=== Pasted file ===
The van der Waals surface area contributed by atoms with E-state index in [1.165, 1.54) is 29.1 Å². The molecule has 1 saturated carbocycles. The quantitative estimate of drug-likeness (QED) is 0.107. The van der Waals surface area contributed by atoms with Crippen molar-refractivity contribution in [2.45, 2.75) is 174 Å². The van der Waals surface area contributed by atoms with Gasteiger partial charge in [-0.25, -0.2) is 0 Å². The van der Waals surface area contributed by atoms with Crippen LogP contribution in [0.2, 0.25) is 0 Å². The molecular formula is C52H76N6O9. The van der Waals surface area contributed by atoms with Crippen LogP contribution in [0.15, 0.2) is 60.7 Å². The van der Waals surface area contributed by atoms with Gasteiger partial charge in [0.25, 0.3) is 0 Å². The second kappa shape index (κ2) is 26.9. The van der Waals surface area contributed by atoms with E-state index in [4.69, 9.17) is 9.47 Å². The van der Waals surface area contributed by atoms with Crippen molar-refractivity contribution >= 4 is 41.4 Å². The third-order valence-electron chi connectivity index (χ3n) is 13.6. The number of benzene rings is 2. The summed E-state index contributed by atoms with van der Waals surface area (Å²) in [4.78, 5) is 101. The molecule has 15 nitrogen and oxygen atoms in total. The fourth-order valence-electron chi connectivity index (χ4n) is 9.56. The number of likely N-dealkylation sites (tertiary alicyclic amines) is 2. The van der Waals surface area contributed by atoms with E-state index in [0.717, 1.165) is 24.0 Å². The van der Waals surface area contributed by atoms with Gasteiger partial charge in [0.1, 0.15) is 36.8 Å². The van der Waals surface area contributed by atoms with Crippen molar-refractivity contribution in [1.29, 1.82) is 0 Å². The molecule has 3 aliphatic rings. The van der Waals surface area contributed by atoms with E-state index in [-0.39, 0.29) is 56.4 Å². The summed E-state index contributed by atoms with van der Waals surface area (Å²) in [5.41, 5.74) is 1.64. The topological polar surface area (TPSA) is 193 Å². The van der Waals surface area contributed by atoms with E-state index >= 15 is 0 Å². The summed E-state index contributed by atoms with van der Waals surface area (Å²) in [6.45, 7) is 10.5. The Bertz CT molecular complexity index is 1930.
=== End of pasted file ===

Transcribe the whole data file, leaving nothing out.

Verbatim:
The van der Waals surface area contributed by atoms with E-state index in [1.165, 1.54) is 29.1 Å². The molecule has 1 saturated carbocycles. The quantitative estimate of drug-likeness (QED) is 0.107. The van der Waals surface area contributed by atoms with Crippen molar-refractivity contribution in [2.45, 2.75) is 174 Å². The van der Waals surface area contributed by atoms with Gasteiger partial charge in [-0.25, -0.2) is 0 Å². The van der Waals surface area contributed by atoms with Crippen LogP contribution in [0.2, 0.25) is 0 Å². The molecular formula is C52H76N6O9. The van der Waals surface area contributed by atoms with Crippen LogP contribution in [0.15, 0.2) is 60.7 Å². The van der Waals surface area contributed by atoms with Gasteiger partial charge in [0.25, 0.3) is 0 Å². The second kappa shape index (κ2) is 26.9. The van der Waals surface area contributed by atoms with E-state index in [4.69, 9.17) is 9.47 Å². The van der Waals surface area contributed by atoms with Crippen molar-refractivity contribution >= 4 is 41.4 Å². The third-order valence-electron chi connectivity index (χ3n) is 13.6. The number of benzene rings is 2. The summed E-state index contributed by atoms with van der Waals surface area (Å²) in [4.78, 5) is 101. The molecule has 15 nitrogen and oxygen atoms in total. The fourth-order valence-electron chi connectivity index (χ4n) is 9.56. The number of likely N-dealkylation sites (tertiary alicyclic amines) is 2. The van der Waals surface area contributed by atoms with E-state index in [0.717, 1.165) is 24.0 Å². The van der Waals surface area contributed by atoms with Gasteiger partial charge in [0.1, 0.15) is 36.8 Å². The van der Waals surface area contributed by atoms with Crippen molar-refractivity contribution in [1.29, 1.82) is 0 Å². The molecule has 3 aliphatic rings. The van der Waals surface area contributed by atoms with E-state index in [-0.39, 0.29) is 56.4 Å². The summed E-state index contributed by atoms with van der Waals surface area (Å²) in [5.41, 5.74) is 1.64. The topological polar surface area (TPSA) is 193 Å². The van der Waals surface area contributed by atoms with E-state index >= 15 is 0 Å². The summed E-state index contributed by atoms with van der Waals surface area (Å²) in [6.45, 7) is 10.5. The Bertz CT molecular complexity index is 1930.